Self-Driving Truck Researchers Look To Evolution For Inspiration
Developers in Sweden want to create an entirely different vehicle, one closer to an animal than a car
This Saturday will mark the first public demonstration of a driverless truck developed by researchers at Sweden’s Chalmers University of Technology. Those working on the truck, perhaps surprisingly, were inspired by evolution—not technological, but biological.
“Traditionally, the aim has been to try to separate and differentiate all conceivable problems and tackle them using dedicated functions, which means that the system must cover a large number of scenarios,” Chalmers researcher Ola Benderius told phys.org recently. “You can cover a large number of different cases, but sooner or later the unexpected occurs, and that’s when an accident could happen.”
That’s why Benderius’ team has decided to treat their self-driving truck not as an improvement, but as an entirely different animal completely. Their new beast will take part in the the Grand Cooperative Driving Challenge, a European Union-organized competition between 10 to 15 universities in which participants test their own autonomous vehicles. The challenge will take place on a Dutch motorway.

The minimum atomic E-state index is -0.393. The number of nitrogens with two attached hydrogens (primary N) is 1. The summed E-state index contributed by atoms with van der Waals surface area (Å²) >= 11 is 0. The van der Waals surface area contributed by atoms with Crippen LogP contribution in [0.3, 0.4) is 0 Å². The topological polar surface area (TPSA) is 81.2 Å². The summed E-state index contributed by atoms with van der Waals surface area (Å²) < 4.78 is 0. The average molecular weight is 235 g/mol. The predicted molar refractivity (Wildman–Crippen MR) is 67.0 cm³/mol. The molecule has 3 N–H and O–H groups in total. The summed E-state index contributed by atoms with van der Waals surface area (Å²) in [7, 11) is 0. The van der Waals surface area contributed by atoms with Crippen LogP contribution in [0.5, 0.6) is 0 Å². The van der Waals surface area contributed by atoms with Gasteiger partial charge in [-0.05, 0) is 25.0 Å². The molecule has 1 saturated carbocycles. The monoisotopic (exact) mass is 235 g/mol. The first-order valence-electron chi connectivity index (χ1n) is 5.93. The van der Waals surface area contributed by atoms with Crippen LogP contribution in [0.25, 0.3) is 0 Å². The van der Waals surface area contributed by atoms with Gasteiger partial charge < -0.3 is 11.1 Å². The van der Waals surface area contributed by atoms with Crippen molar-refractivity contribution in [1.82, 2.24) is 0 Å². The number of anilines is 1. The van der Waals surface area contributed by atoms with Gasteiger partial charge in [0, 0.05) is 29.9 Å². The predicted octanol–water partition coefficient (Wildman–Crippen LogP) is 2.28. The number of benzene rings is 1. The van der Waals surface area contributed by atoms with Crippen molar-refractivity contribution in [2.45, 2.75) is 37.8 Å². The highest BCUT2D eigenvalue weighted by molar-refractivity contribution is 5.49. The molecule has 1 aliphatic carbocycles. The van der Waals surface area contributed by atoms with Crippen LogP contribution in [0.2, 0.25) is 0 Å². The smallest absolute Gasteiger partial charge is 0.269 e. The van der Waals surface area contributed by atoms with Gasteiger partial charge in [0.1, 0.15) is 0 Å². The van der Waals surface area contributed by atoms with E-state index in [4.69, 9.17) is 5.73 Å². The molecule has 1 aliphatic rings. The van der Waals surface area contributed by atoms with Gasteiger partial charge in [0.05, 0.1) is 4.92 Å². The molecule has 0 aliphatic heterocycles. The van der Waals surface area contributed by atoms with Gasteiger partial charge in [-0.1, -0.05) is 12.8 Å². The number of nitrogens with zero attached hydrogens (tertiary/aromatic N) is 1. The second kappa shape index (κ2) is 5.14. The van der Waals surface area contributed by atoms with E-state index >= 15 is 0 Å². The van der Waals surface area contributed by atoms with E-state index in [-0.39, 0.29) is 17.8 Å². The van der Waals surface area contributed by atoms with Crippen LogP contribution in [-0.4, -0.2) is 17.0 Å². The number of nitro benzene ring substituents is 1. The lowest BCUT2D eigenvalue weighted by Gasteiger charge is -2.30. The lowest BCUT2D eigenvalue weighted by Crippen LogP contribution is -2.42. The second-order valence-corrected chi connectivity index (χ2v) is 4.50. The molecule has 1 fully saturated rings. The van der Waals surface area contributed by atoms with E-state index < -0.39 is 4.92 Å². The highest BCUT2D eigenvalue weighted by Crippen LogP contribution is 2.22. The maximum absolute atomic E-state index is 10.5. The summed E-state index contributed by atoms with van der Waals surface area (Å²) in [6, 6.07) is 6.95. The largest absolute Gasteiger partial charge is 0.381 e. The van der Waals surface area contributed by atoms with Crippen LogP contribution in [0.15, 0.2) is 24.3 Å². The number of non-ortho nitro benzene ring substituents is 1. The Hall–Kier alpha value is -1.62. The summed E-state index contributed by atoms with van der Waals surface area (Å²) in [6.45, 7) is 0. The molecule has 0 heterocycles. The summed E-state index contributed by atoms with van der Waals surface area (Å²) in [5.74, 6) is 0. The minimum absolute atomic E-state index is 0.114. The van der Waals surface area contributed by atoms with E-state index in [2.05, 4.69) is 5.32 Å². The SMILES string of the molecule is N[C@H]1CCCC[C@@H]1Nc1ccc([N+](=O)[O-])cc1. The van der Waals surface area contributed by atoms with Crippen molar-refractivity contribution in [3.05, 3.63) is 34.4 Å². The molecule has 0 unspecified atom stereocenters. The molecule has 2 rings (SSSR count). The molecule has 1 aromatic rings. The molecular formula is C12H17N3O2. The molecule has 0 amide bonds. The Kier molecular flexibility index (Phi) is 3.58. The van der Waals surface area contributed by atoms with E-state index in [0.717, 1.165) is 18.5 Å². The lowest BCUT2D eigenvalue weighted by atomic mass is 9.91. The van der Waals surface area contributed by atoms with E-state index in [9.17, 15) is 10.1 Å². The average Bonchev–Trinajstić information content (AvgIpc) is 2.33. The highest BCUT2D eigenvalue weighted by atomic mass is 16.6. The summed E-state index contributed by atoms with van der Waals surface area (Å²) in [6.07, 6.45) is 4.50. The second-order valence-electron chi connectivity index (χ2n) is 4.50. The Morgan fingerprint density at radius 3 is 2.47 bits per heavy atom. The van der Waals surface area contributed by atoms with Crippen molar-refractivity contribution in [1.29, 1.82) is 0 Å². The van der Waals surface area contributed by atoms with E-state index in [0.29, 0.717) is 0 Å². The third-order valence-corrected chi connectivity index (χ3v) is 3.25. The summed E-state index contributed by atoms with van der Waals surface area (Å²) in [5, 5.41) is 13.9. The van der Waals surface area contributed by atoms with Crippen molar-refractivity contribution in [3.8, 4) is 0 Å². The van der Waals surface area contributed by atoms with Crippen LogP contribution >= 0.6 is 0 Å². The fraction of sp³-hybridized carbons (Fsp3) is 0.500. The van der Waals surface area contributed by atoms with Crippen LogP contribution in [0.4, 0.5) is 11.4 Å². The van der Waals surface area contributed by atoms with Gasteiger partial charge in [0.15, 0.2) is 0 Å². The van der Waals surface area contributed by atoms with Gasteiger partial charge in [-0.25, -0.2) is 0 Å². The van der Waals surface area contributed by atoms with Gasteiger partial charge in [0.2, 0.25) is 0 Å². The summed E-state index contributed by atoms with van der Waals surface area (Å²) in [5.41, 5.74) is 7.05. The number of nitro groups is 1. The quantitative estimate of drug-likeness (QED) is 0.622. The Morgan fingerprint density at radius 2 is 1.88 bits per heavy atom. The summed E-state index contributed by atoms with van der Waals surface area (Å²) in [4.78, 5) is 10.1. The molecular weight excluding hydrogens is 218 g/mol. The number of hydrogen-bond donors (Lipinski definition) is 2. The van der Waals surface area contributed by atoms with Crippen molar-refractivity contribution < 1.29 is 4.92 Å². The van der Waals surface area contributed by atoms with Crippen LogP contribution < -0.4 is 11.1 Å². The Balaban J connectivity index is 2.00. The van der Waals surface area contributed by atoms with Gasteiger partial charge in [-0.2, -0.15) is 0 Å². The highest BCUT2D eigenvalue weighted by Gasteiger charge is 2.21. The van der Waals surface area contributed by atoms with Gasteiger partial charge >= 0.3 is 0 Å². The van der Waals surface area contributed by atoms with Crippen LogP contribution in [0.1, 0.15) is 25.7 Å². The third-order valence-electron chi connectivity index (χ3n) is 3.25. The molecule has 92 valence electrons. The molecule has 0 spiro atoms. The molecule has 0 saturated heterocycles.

“Biological systems are the best autonomous systems we know of. A biological system absorbs information from its surroundings via its senses and reacts directly and safely, like an antelope running within its herd, or a haw pouncing on its prey on the ground,” Benderius says. “Before humans walked the earth, nature already had a solution, so let’s learn from that.”
The truck uses a system of sensors and cameras that converts information in a manner similar to how animals experience the world through their senses. It’s a small-scale system made up “small and general behavioral blocks” that permits the truck to react to various stimuli. This design permits the vehicle to correct for unexpected situations.
“We are trying to design a system that adapts to whatever happens, without pointing to specific situations—and this is something that even the simplest animals can usually do better than existing vehicle solutions,” Benderius adds.
The truck’s software, OpenDLV, is being developed as an open source code so other researchers can collaborate on the project by running and developing software on their own vehicles.
Engineers in Silicon Valley have already begun development on their own autonomous 18-wheelers. A startup called Otto, led by 15 former Google employees, is betting on self-driving trucks.